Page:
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Who is Ignatius?
St. Ignatius Loyola
Community life in the Society of Jesus is based on the companionship of Ignatius of Loyola and the graduate students he befriended at the University of Paris. Seven students gathered in a chapel on Montmartre Hill in 1534 and vowed to continue their companionship after finishing their degrees. They would live in evangelical poverty and go on a mission to Jerusalem. They called themselves "amigos en el Senor" - friends in the Lord.
"It's always said that the Jesuits were founded by Ignatius of Loyola, but I like the thought that the Jesuits were founded by a committee, not by one man. And it's crucial because if the real mainspring of Jesuit spirituality is companionship, then our being together in a company is really right out of that reality, that we are together in a companionship."
-Father Joseph Tetlow, S.J. (from Shared Vision: Jesuit Spirit in Education)
Inigo de Loyola y Onaz, who later took the name Ignatius, was born in 1491 the youngest son of a nobleman of the mountainous Basque region of northern Spain. Trained in the courtly manner of the time of King Ferdinand, he dreamed of the glories of knighthood and wore his sword and breastplate with a proud arrogance.
Europe of the late 15th Century was a world of discovery and invention. European explorers sailed west to the Americas and south to Africa, and scholars uncovered the buried civilizations of Greece and Rome. The printing press fed a new hunger for knowledge among a growing middle class. It was the end of chivalry and the rise of a new humanism. It was a time of radical change, social upheaval, and war.
In an attempt in 1521 to defend the Spanish border fortress of Pamplona against the French artillery, Ignatius’ right leg was shattered by a cannon ball. His French captors, impressed by the Ignatius’ courage, carried him on a litter across Spain to his family home at Loyola where he began a long period of convalescence where he had little to distract him. All he could find were a few romantic novels and two religious books, "The Imitation of Christ", and "The Golden Legend of the Saints". Ignatius observed an interesting difference in his interior state as he read these various books. While reading the romantic tales of chivalry and courtly life, he was filled with excitement. But afterwards he found no lasting satisfaction or interest. On the other hand, when he read the religious books, not only did he find himself charged with energy while considering the exploits of the saints, but afterwards he realized that the feeling persisted for long periods. In this experience he discovered the basis for his later reflections on the Discernment of Spirits.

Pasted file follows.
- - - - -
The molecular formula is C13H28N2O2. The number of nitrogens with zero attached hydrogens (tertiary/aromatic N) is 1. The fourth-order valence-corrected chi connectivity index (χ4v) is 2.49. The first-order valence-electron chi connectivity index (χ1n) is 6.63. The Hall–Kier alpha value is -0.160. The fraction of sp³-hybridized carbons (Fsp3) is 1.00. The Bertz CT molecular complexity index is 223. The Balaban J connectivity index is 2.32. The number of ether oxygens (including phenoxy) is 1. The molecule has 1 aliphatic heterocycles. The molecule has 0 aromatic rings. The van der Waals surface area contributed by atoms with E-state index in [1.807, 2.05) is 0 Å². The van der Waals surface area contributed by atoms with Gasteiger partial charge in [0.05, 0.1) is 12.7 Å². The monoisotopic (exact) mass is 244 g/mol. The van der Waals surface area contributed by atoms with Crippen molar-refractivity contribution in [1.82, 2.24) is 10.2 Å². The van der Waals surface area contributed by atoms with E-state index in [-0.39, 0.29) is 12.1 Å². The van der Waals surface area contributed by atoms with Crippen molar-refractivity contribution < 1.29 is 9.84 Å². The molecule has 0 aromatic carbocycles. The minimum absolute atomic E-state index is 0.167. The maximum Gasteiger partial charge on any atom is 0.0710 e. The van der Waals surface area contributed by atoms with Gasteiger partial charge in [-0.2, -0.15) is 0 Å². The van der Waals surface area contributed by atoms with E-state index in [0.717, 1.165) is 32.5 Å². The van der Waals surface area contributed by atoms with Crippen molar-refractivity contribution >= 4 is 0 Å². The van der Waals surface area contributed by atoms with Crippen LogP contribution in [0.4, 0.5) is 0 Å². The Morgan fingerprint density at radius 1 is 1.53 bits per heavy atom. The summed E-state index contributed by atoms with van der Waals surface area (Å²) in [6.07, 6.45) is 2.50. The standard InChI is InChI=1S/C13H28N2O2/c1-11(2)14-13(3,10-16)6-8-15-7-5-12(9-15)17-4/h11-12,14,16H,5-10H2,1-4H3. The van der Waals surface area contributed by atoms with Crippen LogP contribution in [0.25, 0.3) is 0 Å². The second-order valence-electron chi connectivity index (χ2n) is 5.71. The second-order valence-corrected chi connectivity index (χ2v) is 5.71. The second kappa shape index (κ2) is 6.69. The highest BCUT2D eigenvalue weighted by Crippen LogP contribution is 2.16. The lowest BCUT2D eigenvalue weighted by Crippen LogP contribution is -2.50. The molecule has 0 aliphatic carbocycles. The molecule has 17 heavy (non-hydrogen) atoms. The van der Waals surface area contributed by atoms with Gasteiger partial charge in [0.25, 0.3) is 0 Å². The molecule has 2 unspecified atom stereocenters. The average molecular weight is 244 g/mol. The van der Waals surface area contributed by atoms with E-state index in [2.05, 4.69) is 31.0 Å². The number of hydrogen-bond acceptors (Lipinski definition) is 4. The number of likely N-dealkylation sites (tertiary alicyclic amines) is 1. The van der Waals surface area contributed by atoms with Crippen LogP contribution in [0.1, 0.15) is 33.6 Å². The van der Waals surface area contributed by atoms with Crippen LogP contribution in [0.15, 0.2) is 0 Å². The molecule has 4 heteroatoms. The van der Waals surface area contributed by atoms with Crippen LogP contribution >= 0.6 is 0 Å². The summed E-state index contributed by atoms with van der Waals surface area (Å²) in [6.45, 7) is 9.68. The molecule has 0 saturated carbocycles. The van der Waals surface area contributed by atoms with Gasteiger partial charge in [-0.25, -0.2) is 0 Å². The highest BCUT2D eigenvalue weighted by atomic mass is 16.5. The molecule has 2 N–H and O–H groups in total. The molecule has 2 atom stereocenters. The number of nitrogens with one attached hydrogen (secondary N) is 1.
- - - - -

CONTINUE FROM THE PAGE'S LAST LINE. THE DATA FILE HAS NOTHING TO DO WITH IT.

These books and the isolation of the recovery period brought about a conversion which led to the founding of the Jesuits. Ignatius began to pray. He fasted, did penance and works of charity, dedicated himself to God and, after some troubles with the Spanish Inquisition, decided to study for the priesthood. He recorded his spiritual experiences and shaped them in such a way that others could share in them. This collection of spiritual activities became known as the Spiritual Exercises.
As a student in Paris he drew a small band of friends to himself and directed them in extended prayer and meditation according to his Spiritual Exercises. After further studies, the first Jesuits were ordained to the Catholic priesthood in Venice and offered themselves in service to Pope Paul III. In 1540, Paul III approved the Institute of the Society of Jesus. At the time of Ignatius’ death in 1556, the Society of Jesus had grown to over 1000 members, operating in 20 different countries in the Old and New Worlds.